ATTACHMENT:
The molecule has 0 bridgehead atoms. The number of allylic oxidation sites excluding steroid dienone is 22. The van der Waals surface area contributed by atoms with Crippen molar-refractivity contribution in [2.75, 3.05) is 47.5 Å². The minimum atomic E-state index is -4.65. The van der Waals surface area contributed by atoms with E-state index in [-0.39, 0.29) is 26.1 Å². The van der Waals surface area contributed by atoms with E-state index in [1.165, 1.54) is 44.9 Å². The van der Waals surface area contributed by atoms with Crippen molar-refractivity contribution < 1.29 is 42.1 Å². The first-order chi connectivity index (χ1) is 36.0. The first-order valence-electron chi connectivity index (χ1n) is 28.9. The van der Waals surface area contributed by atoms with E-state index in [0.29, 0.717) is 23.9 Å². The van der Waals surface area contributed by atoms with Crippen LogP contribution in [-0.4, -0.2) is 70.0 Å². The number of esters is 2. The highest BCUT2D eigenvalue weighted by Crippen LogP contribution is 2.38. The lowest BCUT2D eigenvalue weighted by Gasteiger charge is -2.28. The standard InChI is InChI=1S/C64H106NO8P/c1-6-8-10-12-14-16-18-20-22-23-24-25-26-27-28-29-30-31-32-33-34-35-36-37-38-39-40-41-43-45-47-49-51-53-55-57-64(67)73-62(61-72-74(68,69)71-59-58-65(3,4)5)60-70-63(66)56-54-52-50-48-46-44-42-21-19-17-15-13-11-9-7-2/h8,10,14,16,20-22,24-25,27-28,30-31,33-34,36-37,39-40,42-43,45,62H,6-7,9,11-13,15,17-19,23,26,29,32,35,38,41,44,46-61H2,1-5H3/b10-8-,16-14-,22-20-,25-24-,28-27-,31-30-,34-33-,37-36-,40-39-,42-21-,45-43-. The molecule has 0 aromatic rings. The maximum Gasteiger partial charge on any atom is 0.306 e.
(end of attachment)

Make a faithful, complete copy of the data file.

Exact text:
The molecule has 0 bridgehead atoms. The number of allylic oxidation sites excluding steroid dienone is 22. The van der Waals surface area contributed by atoms with Crippen molar-refractivity contribution in [2.75, 3.05) is 47.5 Å². The minimum atomic E-state index is -4.65. The van der Waals surface area contributed by atoms with E-state index in [-0.39, 0.29) is 26.1 Å². The van der Waals surface area contributed by atoms with E-state index in [1.165, 1.54) is 44.9 Å². The van der Waals surface area contributed by atoms with Crippen molar-refractivity contribution < 1.29 is 42.1 Å². The first-order chi connectivity index (χ1) is 36.0. The first-order valence-electron chi connectivity index (χ1n) is 28.9. The van der Waals surface area contributed by atoms with E-state index in [0.29, 0.717) is 23.9 Å². The van der Waals surface area contributed by atoms with Crippen LogP contribution in [-0.4, -0.2) is 70.0 Å². The number of esters is 2. The highest BCUT2D eigenvalue weighted by Crippen LogP contribution is 2.38. The lowest BCUT2D eigenvalue weighted by Gasteiger charge is -2.28. The standard InChI is InChI=1S/C64H106NO8P/c1-6-8-10-12-14-16-18-20-22-23-24-25-26-27-28-29-30-31-32-33-34-35-36-37-38-39-40-41-43-45-47-49-51-53-55-57-64(67)73-62(61-72-74(68,69)71-59-58-65(3,4)5)60-70-63(66)56-54-52-50-48-46-44-42-21-19-17-15-13-11-9-7-2/h8,10,14,16,20-22,24-25,27-28,30-31,33-34,36-37,39-40,42-43,45,62H,6-7,9,11-13,15,17-19,23,26,29,32,35,38,41,44,46-61H2,1-5H3/b10-8-,16-14-,22-20-,25-24-,28-27-,31-30-,34-33-,37-36-,40-39-,42-21-,45-43-. The molecule has 0 aromatic rings. The maximum Gasteiger partial charge on any atom is 0.306 e.